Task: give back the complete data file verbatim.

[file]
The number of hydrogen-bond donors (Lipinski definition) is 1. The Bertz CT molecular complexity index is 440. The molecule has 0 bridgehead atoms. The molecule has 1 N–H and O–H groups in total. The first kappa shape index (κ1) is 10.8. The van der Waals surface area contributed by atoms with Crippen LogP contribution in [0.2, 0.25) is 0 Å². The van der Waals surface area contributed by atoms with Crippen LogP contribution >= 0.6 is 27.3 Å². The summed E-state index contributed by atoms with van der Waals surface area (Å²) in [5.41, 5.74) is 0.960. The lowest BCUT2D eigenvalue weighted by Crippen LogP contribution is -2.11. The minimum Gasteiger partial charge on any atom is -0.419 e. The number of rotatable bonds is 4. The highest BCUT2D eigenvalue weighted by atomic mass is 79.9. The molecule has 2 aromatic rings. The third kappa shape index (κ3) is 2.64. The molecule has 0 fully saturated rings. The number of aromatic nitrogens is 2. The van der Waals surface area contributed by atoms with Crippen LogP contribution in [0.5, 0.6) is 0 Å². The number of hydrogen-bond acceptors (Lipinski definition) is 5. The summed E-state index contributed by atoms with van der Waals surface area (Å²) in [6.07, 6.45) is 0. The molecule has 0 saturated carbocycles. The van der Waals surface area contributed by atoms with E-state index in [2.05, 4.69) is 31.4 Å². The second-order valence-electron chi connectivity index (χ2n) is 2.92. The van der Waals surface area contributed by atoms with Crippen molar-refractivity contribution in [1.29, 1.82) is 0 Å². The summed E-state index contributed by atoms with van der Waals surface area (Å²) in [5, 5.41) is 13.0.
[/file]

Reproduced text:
The number of hydrogen-bond donors (Lipinski definition) is 1. The Bertz CT molecular complexity index is 440. The molecule has 0 bridgehead atoms. The molecule has 1 N–H and O–H groups in total. The first kappa shape index (κ1) is 10.8. The van der Waals surface area contributed by atoms with Crippen LogP contribution in [0.2, 0.25) is 0 Å². The van der Waals surface area contributed by atoms with Crippen LogP contribution >= 0.6 is 27.3 Å². The summed E-state index contributed by atoms with van der Waals surface area (Å²) in [5.41, 5.74) is 0.960. The lowest BCUT2D eigenvalue weighted by Crippen LogP contribution is -2.11. The minimum Gasteiger partial charge on any atom is -0.419 e. The number of rotatable bonds is 4. The highest BCUT2D eigenvalue weighted by atomic mass is 79.9. The molecule has 2 aromatic rings. The third kappa shape index (κ3) is 2.64. The molecule has 0 fully saturated rings. The number of aromatic nitrogens is 2. The van der Waals surface area contributed by atoms with Crippen LogP contribution in [0.5, 0.6) is 0 Å². The number of hydrogen-bond acceptors (Lipinski definition) is 5. The summed E-state index contributed by atoms with van der Waals surface area (Å²) in [6.07, 6.45) is 0. The molecule has 0 saturated carbocycles. The van der Waals surface area contributed by atoms with E-state index in [2.05, 4.69) is 31.4 Å². The second-order valence-electron chi connectivity index (χ2n) is 2.92. The van der Waals surface area contributed by atoms with Crippen molar-refractivity contribution in [1.29, 1.82) is 0 Å². The summed E-state index contributed by atoms with van der Waals surface area (Å²) in [5, 5.41) is 13.0.